pH and Drinking Water

A question often asked is what is the effect of water, with a pH lower than 7, on human health? Under certain conditions a reverse osmosis purifier will lower the pH of the permeate or purified water slightly. (This depends on the equilibrium relationship between CO2, HCO3, and CO3). To understand the effect of pH on water, it is necessary to understand the following: There are strong acids and weak acids, and strong alkalis and weak alkalis.

The pH reading is not indicative of how strong an acid or alkali is, and cannot give any indication of the water quality. Strong acids and alkalis are corrosive, while weak acids and alkalis are non-corrosive. In water an acid or alkali is usually diluted. The pH of stomach juice, which contains hydrochloric acid is between 1 and 3, while commonly used foods like lemon juice and vinegar also have a low pH. They are weak acids though, and pose no health threat to humans or animals. The same applies to carbonated drinks which have a pH between 2 and 4, black coffee with a pH of 5, etc. Millions of people drink these beverages every day.

pH plays an important role in water treatment plants. Water with a low pH has a corrosive effect on metal pipes. It can leach metals like iron, manganese copper and zinc from the plumbing. This can result in water containing high toxic metals, and staining of bathroom and toilet fittings.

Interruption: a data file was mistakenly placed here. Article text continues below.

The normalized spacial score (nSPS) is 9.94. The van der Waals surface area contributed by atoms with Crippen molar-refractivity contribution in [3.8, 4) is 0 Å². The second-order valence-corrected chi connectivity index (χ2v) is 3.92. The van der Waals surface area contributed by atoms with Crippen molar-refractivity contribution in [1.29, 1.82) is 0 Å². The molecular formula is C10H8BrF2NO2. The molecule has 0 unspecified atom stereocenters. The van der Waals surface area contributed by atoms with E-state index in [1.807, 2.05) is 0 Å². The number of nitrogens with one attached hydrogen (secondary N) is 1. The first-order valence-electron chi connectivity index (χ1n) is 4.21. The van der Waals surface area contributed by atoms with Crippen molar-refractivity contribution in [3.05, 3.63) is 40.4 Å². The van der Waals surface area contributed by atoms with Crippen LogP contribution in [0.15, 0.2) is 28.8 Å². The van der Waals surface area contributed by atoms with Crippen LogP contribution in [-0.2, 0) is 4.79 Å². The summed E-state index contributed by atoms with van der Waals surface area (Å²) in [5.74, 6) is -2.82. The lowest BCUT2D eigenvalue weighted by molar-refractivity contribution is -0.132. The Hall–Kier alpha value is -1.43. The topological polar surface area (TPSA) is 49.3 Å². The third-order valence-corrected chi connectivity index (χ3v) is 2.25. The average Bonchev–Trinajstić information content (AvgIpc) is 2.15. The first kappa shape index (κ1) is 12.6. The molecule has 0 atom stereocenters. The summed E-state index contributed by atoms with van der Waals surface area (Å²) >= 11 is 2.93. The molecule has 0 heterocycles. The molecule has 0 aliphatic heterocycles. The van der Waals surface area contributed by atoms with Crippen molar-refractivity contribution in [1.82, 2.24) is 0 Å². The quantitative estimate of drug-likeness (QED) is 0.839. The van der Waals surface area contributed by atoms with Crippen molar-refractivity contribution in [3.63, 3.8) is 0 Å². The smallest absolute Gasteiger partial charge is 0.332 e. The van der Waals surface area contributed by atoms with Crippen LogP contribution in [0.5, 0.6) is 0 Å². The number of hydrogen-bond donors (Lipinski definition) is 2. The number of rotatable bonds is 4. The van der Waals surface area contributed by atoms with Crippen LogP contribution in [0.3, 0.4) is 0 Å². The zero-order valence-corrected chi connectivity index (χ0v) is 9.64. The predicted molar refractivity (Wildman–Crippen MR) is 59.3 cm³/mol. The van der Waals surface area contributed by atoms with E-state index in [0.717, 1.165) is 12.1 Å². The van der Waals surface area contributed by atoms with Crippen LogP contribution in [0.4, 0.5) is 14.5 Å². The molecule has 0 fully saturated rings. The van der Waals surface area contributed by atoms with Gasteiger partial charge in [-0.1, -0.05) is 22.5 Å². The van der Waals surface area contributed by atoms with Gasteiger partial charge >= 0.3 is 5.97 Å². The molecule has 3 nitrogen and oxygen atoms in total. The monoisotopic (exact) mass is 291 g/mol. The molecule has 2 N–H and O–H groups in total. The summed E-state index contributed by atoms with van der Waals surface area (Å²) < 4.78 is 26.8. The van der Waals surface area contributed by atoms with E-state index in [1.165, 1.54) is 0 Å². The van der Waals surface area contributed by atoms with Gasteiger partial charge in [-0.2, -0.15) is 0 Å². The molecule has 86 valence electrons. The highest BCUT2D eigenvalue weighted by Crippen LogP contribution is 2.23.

Water with a high pH may indicate water which is hard (containing high calcium and magnesium salts) and could form scale which may block pipes, resulting in decreased water flow and the clogging of geyser elements. It can also give water an alkali taste and is bitter when used to make coffee. pH also influences the effectiveness of water disinfectants like chlorine. For chlorine to disinfect effectively the pH must be under 8.

Water with a low pH poses no health threat to humans or animals. Various experiments have been performed to prove this. See De Zuane, J (1990). Handbook of Drinking Water Quality: Standard sand Control. Van Nostrand Reinhold, New York.

Many farmers acidify drinking water to protect their flocks from bacteria. Acidification is also used in laboratories to prevent bacterial contamination among laboratory animals.

The EPA (Environmental Protection Agency) and SANS 241: 2006 Water Standards shed more light on pH. The EPA does not regulate pH. It is classified under the Secondary Maximum Contaminant Levels (SMCL) which is regarded as aesthetic. The EPA recommends water that should have a pH between 6,5 and 8,5.

On pH the World Health Organisation (WHO) says: A direct relationship between human health and the pH of drinking-water is impossible to ascertain, because pH is so closely associated with other aspects of water quality, and acids and alkalis are weak and usually very dilute. However, because pH can affect the degree of corrosion of metals as well as disinfection efficiency, any effect on health is likely to be indirect and due to increased ingestion of metals from plumbing and pipes or inadequate disinfection.

A quote from SANS 241: 2006 on pH: pH: No primary health effect – low pH values can result in structural problems in the distribution system.

Finally: The US EPA has recognised membrane processes such as Reverse Osmosis as a ‘best available technology’ (BAT) for meeting a wide variety of the Safe Drinking Water Act (SDWA) regulations.


  • Wellcare® information for you about pH in Drinking Water.
  • Wikipedia.
  • Free Drinking Water:
  • Government of Saskatchewan: SaskH2
  • Wilkes University Centre for Environmental Quality:
  • SANS 241: 2006
  • World Health Organization: pH in Drinking-water. Revised background document for development of WHO Guidelines for Drinking-water Quality.